Workplace bullies in Victoria will face up to 10 years in jail under changes to stalking laws to be introduced to the State Parliament.
Transcript from ABC TV segment - Victoria to criminalise workplace bullying
Australian Broadcasting Corporation
The criminalisation of bullying was prompted by the death of 19-year-old Brodie Panlock in 2009. Brodie took her life after being relentlessly bullied at the cafe in which she worked.
Both employers and unions have welcomed the laws but say there needs to be education about what actually constitutes bullying.
From Melbourne, Hamish Fitzsimmons reports.
HAMISH FITZSIMMONS: It was a case which appalled the nation when it came to light.
In 2005 and 2006 Brodie Panlock was physically and verbally abused by three of her coworkers at this cafe.
They even offered her ratsack when they found out she'd attempted suicide, and in the end, she couldn't take the torment any longer.
RAE PANLOCK, MOTHER: What happened to Brodie that was really a very toxic environment that she worked in and it was assault and it was very serious and it can't be tolerated and it's not going to be anymore.
HAMISH FITZSIMMONS: As a result of the death of Brodie Panlock the Victorian State Government has now introduced some of the toughest anti-bullying laws in the country.
They'll apply to any online, or physical harassment, that harms an individual.
ROBERT CLARK, VICTORIA'S ATTORNEY GENERAL: This legislation is intended to send a very clear message that serious bullying is a serious crime that carries a serious jail term.
HAMISH FITZSIMMONS: Those who bullied or aided bullying Brodie Panlock - Nicholas Smallwood, Rhys MacAlpine, Gabriel Toomey and cafe owner Marc da Cruz - were fined over $300,000 under occupational health and safety laws.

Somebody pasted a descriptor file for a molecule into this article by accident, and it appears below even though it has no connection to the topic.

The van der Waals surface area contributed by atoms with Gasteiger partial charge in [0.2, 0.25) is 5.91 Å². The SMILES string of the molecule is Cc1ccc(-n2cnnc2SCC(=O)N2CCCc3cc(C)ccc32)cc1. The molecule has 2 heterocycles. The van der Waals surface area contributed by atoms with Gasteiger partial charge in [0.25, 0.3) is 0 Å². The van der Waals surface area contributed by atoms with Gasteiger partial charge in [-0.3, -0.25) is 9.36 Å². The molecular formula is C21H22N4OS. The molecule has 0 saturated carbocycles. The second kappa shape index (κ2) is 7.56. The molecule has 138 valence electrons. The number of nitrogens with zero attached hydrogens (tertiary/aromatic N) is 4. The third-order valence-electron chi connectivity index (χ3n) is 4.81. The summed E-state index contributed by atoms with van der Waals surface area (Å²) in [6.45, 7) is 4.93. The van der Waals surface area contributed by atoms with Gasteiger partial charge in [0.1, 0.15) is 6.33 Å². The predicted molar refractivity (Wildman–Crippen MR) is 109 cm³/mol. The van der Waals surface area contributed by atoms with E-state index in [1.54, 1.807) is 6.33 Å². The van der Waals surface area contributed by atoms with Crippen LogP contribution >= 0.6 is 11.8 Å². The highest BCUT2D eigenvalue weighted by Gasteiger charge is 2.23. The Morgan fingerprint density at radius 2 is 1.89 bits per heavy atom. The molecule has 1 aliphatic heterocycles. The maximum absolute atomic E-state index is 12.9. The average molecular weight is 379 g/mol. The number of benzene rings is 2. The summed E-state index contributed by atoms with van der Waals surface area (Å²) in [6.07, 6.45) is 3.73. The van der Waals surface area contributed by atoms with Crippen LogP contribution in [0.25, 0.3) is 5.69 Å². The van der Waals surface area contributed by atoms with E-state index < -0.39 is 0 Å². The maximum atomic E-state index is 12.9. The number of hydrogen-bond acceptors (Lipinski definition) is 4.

Her parents call it a slap on the wrist and say the new laws provide a better deterrent.
DAMIAN PANLOCK, FATHER: If you do it you'll go to jail, if you push it all the way and that's what they did to her, they pushed her.
HAMISH FITZSIMMONS: The former chief justice of the family court Alastair Nicholson has long campaigned against bullying. He says the laws are encouraging, but fraught with legal difficulties.
ALASTAIR NICHOLSON, NATIONAL CENTRE AGAINST BULLYING: It covers a very wide range of subjects, and the normally accepted version of bullying, is a repeated act of harass and cause harm. You then have to ask the question, is it deliberate? And what does deliberate mean?
HAMISH FITZSIMMONS: Justice Nicholson says preventing bullying it should start in schools.
ALASTAIR NICHOLSON: If you're going to affect this sort of behaviour, you've got to do it early. If you're going to eliminate bullying or make bullying unacceptable as a form of conduct in the schools, it's going to flow over into later life.
HAMISH FITZSIMMONS: And employer groups have cautiously welcomed the laws.
CHRIS JAMES, VICTORIAN EMPLOYER'S CHAMBER OF COMMERCE AND INDUSTRY: The Brodie Panlock case was a great tragedy, it was very much at the extreme end of the workplace bullying spectrum it certainly raised consciousness of this issue, it made a lot of employers and employees sit up and take notice of the issue.
HAMISH FITZSIMMONS: Unions say bosses need to take a stand against bullying.
GED KEARNEY, ACTU: We need to see very strong sanctions against employers as well for allowing bullying behaviour in the workplace. We want to see employers make the workplace safe for employees to blow the whistle on that behaviour.
HAMISH FITZSIMMONS: The Panlock family knows no laws can help their daughter but they do hope other families now won't have to share their grief.
RAE PANLOCK, MOTHER: Nothing's ever going to bring Brodie back but it is nice to know that something positive for people to remember Brodie for and hopefully she'll make it a lot easier for people who have those same problems.
HAMISH FITZSIMMONS: Hamish Fitzsimmons, Lateline.